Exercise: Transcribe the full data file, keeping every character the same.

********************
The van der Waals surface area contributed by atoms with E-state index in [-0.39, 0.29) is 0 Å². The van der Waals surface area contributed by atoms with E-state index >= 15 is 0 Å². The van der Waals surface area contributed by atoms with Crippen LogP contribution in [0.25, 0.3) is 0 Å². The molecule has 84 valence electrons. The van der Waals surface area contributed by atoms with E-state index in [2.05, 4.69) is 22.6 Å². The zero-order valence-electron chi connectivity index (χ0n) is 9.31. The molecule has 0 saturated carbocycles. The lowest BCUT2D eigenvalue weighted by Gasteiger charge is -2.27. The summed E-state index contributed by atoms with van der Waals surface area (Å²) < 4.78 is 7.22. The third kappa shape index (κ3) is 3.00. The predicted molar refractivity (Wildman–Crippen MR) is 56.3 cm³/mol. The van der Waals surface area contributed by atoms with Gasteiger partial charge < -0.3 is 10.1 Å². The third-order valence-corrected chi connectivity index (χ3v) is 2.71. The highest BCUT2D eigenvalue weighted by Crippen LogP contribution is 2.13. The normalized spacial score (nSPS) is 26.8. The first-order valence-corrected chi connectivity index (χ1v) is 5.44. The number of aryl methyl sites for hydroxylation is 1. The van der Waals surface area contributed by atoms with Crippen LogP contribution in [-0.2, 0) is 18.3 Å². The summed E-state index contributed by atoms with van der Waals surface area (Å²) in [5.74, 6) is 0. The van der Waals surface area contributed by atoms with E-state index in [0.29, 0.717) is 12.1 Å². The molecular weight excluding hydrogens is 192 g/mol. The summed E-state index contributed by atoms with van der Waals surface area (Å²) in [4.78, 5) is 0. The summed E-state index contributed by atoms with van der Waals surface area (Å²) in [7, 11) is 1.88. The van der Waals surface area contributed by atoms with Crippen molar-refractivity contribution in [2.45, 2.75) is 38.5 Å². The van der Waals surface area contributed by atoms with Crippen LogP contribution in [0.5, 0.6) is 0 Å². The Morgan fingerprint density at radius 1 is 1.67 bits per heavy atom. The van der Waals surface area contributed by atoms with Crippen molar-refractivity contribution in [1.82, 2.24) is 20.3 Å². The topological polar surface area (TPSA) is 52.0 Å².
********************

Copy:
The van der Waals surface area contributed by atoms with E-state index in [-0.39, 0.29) is 0 Å². The van der Waals surface area contributed by atoms with E-state index >= 15 is 0 Å². The van der Waals surface area contributed by atoms with Crippen LogP contribution in [0.25, 0.3) is 0 Å². The molecule has 84 valence electrons. The van der Waals surface area contributed by atoms with E-state index in [2.05, 4.69) is 22.6 Å². The zero-order valence-electron chi connectivity index (χ0n) is 9.31. The molecule has 0 saturated carbocycles. The lowest BCUT2D eigenvalue weighted by Gasteiger charge is -2.27. The summed E-state index contributed by atoms with van der Waals surface area (Å²) < 4.78 is 7.22. The third kappa shape index (κ3) is 3.00. The predicted molar refractivity (Wildman–Crippen MR) is 56.3 cm³/mol. The van der Waals surface area contributed by atoms with Gasteiger partial charge < -0.3 is 10.1 Å². The third-order valence-corrected chi connectivity index (χ3v) is 2.71. The highest BCUT2D eigenvalue weighted by Crippen LogP contribution is 2.13. The normalized spacial score (nSPS) is 26.8. The first-order valence-corrected chi connectivity index (χ1v) is 5.44. The number of aryl methyl sites for hydroxylation is 1. The van der Waals surface area contributed by atoms with Crippen LogP contribution in [-0.2, 0) is 18.3 Å². The summed E-state index contributed by atoms with van der Waals surface area (Å²) in [5.74, 6) is 0. The van der Waals surface area contributed by atoms with E-state index in [0.29, 0.717) is 12.1 Å². The molecular weight excluding hydrogens is 192 g/mol. The summed E-state index contributed by atoms with van der Waals surface area (Å²) in [4.78, 5) is 0. The summed E-state index contributed by atoms with van der Waals surface area (Å²) in [7, 11) is 1.88. The van der Waals surface area contributed by atoms with Crippen molar-refractivity contribution in [2.45, 2.75) is 38.5 Å². The van der Waals surface area contributed by atoms with Crippen LogP contribution in [0.5, 0.6) is 0 Å². The Morgan fingerprint density at radius 1 is 1.67 bits per heavy atom. The van der Waals surface area contributed by atoms with Crippen molar-refractivity contribution in [1.82, 2.24) is 20.3 Å². The topological polar surface area (TPSA) is 52.0 Å².